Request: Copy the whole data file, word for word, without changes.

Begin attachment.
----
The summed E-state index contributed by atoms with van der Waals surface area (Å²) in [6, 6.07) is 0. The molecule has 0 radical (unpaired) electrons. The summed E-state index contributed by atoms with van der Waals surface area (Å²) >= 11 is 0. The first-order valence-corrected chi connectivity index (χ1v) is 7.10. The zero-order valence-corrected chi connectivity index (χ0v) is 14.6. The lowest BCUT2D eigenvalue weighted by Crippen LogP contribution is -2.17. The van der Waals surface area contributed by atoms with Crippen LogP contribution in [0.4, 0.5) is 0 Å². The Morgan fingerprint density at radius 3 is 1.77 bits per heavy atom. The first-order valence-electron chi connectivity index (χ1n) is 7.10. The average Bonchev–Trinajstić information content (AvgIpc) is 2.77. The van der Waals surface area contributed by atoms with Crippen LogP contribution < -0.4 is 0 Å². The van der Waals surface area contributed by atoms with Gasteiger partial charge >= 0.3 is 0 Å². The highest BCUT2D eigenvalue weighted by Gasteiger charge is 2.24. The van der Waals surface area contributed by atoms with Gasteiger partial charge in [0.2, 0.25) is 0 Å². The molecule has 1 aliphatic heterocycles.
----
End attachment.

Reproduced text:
The summed E-state index contributed by atoms with van der Waals surface area (Å²) in [6, 6.07) is 0. The molecule has 0 radical (unpaired) electrons. The summed E-state index contributed by atoms with van der Waals surface area (Å²) >= 11 is 0. The first-order valence-corrected chi connectivity index (χ1v) is 7.10. The zero-order valence-corrected chi connectivity index (χ0v) is 14.6. The lowest BCUT2D eigenvalue weighted by Crippen LogP contribution is -2.17. The van der Waals surface area contributed by atoms with Crippen LogP contribution in [0.4, 0.5) is 0 Å². The Morgan fingerprint density at radius 3 is 1.77 bits per heavy atom. The first-order valence-electron chi connectivity index (χ1n) is 7.10. The average Bonchev–Trinajstić information content (AvgIpc) is 2.77. The van der Waals surface area contributed by atoms with Crippen LogP contribution < -0.4 is 0 Å². The van der Waals surface area contributed by atoms with Gasteiger partial charge >= 0.3 is 0 Å². The highest BCUT2D eigenvalue weighted by Gasteiger charge is 2.24. The van der Waals surface area contributed by atoms with Gasteiger partial charge in [0.2, 0.25) is 0 Å². The molecule has 1 aliphatic heterocycles.